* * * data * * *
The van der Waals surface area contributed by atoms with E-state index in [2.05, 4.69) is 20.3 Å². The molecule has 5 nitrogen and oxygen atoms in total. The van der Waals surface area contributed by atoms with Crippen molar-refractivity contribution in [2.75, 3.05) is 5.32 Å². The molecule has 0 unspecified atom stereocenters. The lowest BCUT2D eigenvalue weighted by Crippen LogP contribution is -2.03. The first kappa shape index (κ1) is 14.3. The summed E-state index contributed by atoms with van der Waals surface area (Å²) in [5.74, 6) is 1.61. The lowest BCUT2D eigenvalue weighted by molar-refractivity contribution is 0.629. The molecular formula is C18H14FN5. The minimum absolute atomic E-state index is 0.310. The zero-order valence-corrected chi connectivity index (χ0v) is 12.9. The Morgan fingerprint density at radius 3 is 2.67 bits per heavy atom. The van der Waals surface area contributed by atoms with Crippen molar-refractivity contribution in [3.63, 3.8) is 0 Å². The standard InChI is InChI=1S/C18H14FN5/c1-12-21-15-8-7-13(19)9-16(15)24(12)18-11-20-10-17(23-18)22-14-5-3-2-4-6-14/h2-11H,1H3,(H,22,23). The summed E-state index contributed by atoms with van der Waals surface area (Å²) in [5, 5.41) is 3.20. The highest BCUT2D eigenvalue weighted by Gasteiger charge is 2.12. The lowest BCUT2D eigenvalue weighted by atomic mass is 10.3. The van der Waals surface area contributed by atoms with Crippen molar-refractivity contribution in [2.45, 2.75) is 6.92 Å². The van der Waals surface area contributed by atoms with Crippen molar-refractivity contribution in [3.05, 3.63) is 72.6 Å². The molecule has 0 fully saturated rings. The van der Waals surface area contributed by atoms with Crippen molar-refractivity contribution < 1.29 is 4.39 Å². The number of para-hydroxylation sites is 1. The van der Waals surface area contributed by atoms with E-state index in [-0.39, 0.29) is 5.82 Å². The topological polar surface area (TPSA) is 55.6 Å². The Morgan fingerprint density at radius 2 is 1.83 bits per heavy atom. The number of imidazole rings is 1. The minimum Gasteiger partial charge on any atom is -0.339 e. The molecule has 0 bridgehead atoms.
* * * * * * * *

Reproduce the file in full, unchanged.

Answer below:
The van der Waals surface area contributed by atoms with E-state index in [2.05, 4.69) is 20.3 Å². The molecule has 5 nitrogen and oxygen atoms in total. The van der Waals surface area contributed by atoms with Crippen molar-refractivity contribution in [2.75, 3.05) is 5.32 Å². The molecule has 0 unspecified atom stereocenters. The lowest BCUT2D eigenvalue weighted by Crippen LogP contribution is -2.03. The first kappa shape index (κ1) is 14.3. The summed E-state index contributed by atoms with van der Waals surface area (Å²) in [5.74, 6) is 1.61. The lowest BCUT2D eigenvalue weighted by molar-refractivity contribution is 0.629. The molecular formula is C18H14FN5. The minimum absolute atomic E-state index is 0.310. The zero-order valence-corrected chi connectivity index (χ0v) is 12.9. The Morgan fingerprint density at radius 3 is 2.67 bits per heavy atom. The van der Waals surface area contributed by atoms with Crippen molar-refractivity contribution in [3.63, 3.8) is 0 Å². The standard InChI is InChI=1S/C18H14FN5/c1-12-21-15-8-7-13(19)9-16(15)24(12)18-11-20-10-17(23-18)22-14-5-3-2-4-6-14/h2-11H,1H3,(H,22,23). The summed E-state index contributed by atoms with van der Waals surface area (Å²) in [5, 5.41) is 3.20. The highest BCUT2D eigenvalue weighted by Gasteiger charge is 2.12. The lowest BCUT2D eigenvalue weighted by atomic mass is 10.3. The van der Waals surface area contributed by atoms with Crippen molar-refractivity contribution in [2.45, 2.75) is 6.92 Å². The van der Waals surface area contributed by atoms with Crippen molar-refractivity contribution in [3.05, 3.63) is 72.6 Å². The molecule has 0 fully saturated rings. The van der Waals surface area contributed by atoms with Crippen molar-refractivity contribution < 1.29 is 4.39 Å². The number of para-hydroxylation sites is 1. The van der Waals surface area contributed by atoms with E-state index in [-0.39, 0.29) is 5.82 Å². The topological polar surface area (TPSA) is 55.6 Å². The Morgan fingerprint density at radius 2 is 1.83 bits per heavy atom. The number of imidazole rings is 1. The minimum Gasteiger partial charge on any atom is -0.339 e. The molecule has 0 bridgehead atoms.